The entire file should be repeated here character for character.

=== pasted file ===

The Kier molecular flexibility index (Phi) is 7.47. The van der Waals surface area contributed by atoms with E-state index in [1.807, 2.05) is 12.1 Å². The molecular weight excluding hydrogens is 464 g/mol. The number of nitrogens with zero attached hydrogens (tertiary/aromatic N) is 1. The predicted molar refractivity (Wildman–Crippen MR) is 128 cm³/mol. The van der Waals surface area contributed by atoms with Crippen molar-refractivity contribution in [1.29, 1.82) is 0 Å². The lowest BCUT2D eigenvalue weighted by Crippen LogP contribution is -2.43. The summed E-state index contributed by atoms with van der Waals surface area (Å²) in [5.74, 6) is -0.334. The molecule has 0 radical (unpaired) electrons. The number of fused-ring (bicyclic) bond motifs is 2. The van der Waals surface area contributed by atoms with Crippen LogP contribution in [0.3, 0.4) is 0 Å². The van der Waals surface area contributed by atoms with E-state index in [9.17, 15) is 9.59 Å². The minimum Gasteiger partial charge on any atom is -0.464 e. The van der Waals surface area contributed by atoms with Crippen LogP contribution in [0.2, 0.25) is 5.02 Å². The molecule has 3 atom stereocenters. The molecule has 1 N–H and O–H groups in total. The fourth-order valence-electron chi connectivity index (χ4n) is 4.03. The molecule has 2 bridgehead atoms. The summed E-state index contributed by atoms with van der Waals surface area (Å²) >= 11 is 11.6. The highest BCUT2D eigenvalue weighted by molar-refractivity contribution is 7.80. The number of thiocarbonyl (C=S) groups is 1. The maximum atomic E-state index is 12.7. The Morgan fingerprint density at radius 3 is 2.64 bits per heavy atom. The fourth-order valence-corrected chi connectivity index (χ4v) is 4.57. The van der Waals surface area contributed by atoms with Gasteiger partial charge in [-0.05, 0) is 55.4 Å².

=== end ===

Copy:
The Kier molecular flexibility index (Phi) is 7.47. The van der Waals surface area contributed by atoms with E-state index in [1.807, 2.05) is 12.1 Å². The molecular weight excluding hydrogens is 464 g/mol. The number of nitrogens with zero attached hydrogens (tertiary/aromatic N) is 1. The predicted molar refractivity (Wildman–Crippen MR) is 128 cm³/mol. The van der Waals surface area contributed by atoms with Crippen molar-refractivity contribution in [1.29, 1.82) is 0 Å². The lowest BCUT2D eigenvalue weighted by Crippen LogP contribution is -2.43. The summed E-state index contributed by atoms with van der Waals surface area (Å²) in [5.74, 6) is -0.334. The molecule has 0 radical (unpaired) electrons. The number of fused-ring (bicyclic) bond motifs is 2. The van der Waals surface area contributed by atoms with Crippen LogP contribution in [0.3, 0.4) is 0 Å². The van der Waals surface area contributed by atoms with E-state index in [9.17, 15) is 9.59 Å². The minimum Gasteiger partial charge on any atom is -0.464 e. The van der Waals surface area contributed by atoms with Crippen LogP contribution in [0.2, 0.25) is 5.02 Å². The molecule has 3 atom stereocenters. The molecule has 1 N–H and O–H groups in total. The fourth-order valence-electron chi connectivity index (χ4n) is 4.03. The molecule has 2 bridgehead atoms. The summed E-state index contributed by atoms with van der Waals surface area (Å²) >= 11 is 11.6. The highest BCUT2D eigenvalue weighted by molar-refractivity contribution is 7.80. The number of thiocarbonyl (C=S) groups is 1. The maximum atomic E-state index is 12.7. The Morgan fingerprint density at radius 3 is 2.64 bits per heavy atom. The fourth-order valence-corrected chi connectivity index (χ4v) is 4.57. The van der Waals surface area contributed by atoms with Gasteiger partial charge in [-0.05, 0) is 55.4 Å².